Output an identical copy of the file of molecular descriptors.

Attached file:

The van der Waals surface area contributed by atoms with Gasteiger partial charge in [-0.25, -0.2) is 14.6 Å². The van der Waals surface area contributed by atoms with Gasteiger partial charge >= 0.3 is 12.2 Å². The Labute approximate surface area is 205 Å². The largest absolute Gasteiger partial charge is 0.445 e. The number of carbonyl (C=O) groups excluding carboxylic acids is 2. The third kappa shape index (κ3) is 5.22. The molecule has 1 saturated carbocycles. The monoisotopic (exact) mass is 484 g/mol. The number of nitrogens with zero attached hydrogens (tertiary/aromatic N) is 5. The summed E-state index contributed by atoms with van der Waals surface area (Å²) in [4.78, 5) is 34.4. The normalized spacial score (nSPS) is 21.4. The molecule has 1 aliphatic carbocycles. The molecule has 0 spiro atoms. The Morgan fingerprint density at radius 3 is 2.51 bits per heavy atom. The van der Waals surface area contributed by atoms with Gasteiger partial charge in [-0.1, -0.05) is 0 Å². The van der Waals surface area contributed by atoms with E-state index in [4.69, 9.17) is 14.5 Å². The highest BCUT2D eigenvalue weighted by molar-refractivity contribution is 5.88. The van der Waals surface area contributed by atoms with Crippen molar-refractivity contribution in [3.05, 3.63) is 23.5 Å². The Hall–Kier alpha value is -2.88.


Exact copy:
The van der Waals surface area contributed by atoms with Gasteiger partial charge in [-0.25, -0.2) is 14.6 Å². The van der Waals surface area contributed by atoms with Gasteiger partial charge >= 0.3 is 12.2 Å². The Labute approximate surface area is 205 Å². The largest absolute Gasteiger partial charge is 0.445 e. The number of carbonyl (C=O) groups excluding carboxylic acids is 2. The third kappa shape index (κ3) is 5.22. The molecule has 1 saturated carbocycles. The monoisotopic (exact) mass is 484 g/mol. The number of nitrogens with zero attached hydrogens (tertiary/aromatic N) is 5. The summed E-state index contributed by atoms with van der Waals surface area (Å²) in [4.78, 5) is 34.4. The normalized spacial score (nSPS) is 21.4. The molecule has 1 aliphatic carbocycles. The molecule has 0 spiro atoms. The Morgan fingerprint density at radius 3 is 2.51 bits per heavy atom. The van der Waals surface area contributed by atoms with Gasteiger partial charge in [-0.1, -0.05) is 0 Å². The van der Waals surface area contributed by atoms with E-state index in [4.69, 9.17) is 14.5 Å². The highest BCUT2D eigenvalue weighted by molar-refractivity contribution is 5.88. The van der Waals surface area contributed by atoms with Crippen molar-refractivity contribution in [3.05, 3.63) is 23.5 Å². The Hall–Kier alpha value is -2.88.